I do not believe it is the quirk of the language rather that it is the quirk with Duolingo.
No, 'in cucina' rather than 'nella cucina' is used a lot. There's a whole heap of other examples where 'in' is used where what is meant is 'in the' with the 'the' being just implied. It's not the standard formal grammar, but it does appear to be part of the language. It's not just something duolingo has thrown in.
Thats understandable,but is there a grammatical reason why "in" is used here instead of "nella"
There may be. I'm not privy to it, but I do know that 'in cucina' has far more google hits than 'nella cucina' (the first page of hits for that one is a restaurant or cooking school I think in the USA). Is there a grammatical reason why people tend to use contractions rather than I am or you are in English? It's just the usage. I will note that if you are talking about someone specific's kitchen then nella is used. 'nella cucina di Martina' -'In the kitchen of Martina' - In Martina's kitchen.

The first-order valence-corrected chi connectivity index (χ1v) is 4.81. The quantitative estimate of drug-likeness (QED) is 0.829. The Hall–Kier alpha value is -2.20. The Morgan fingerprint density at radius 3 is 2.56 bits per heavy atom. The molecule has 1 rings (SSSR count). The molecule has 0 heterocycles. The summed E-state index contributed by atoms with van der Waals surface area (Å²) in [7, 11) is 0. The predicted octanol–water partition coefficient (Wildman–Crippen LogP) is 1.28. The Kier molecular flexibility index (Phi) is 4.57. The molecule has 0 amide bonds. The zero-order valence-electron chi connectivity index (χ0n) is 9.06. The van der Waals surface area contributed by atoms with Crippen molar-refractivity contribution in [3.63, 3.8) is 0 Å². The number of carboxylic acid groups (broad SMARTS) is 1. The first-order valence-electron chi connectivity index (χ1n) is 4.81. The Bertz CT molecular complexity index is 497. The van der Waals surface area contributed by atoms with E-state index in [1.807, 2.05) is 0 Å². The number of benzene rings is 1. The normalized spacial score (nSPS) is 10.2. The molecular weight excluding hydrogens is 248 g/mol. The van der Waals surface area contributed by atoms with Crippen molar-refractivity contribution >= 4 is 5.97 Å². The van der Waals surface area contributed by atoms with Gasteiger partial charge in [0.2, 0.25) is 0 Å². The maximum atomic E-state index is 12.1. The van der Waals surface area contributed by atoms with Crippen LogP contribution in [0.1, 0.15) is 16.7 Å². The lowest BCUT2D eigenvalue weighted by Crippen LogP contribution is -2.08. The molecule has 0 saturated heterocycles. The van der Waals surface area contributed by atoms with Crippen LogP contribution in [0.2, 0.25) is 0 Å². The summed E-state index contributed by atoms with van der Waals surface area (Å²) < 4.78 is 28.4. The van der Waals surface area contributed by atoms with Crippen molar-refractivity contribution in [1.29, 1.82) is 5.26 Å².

Yes, but you might have "a rug" which is sometimes called "a carpet".
A kitchen mat is the mat you set down on the floor in front of the sink and mayby the working cabinets too. I would have liked to write it here, I don't know if there is an other more specific word for that item in Italian, though.
I used the word mat too - and got it wrong :( I think in this instance, it has the same meaning as rug or 'carpet'. (at least it does in Australian English) It feels very 'American' English to me.
I used mat and got it marked wrong. I also said the cat is on the mat (also marked wrong). In my opinion either rug or mat should be accepted here.
I agree - I prefer to use mat for the type of non-slip piece of floor covering you would have in a kitchen or bathroom and rug for a softer, decorative type in an entrance hall or sitting room.
A mat is generally considered to be something smaller. Like a place mat on a table or a mat in front of the door to wipe your shoes on. A rug would be something larger like you might have under your kitchen table. A carpet would most likely cover the entire floor or a large part of it. A tapestry, which would seem to be the cognate of the italian tappeto, is something that hangs on the wall.
"a carpet" is not used in International English (A.K.A. American English, the English Duolingo uses). No article should be placed before "carpet." Thus the sentence should read, "I do not have carpet in the kitchen."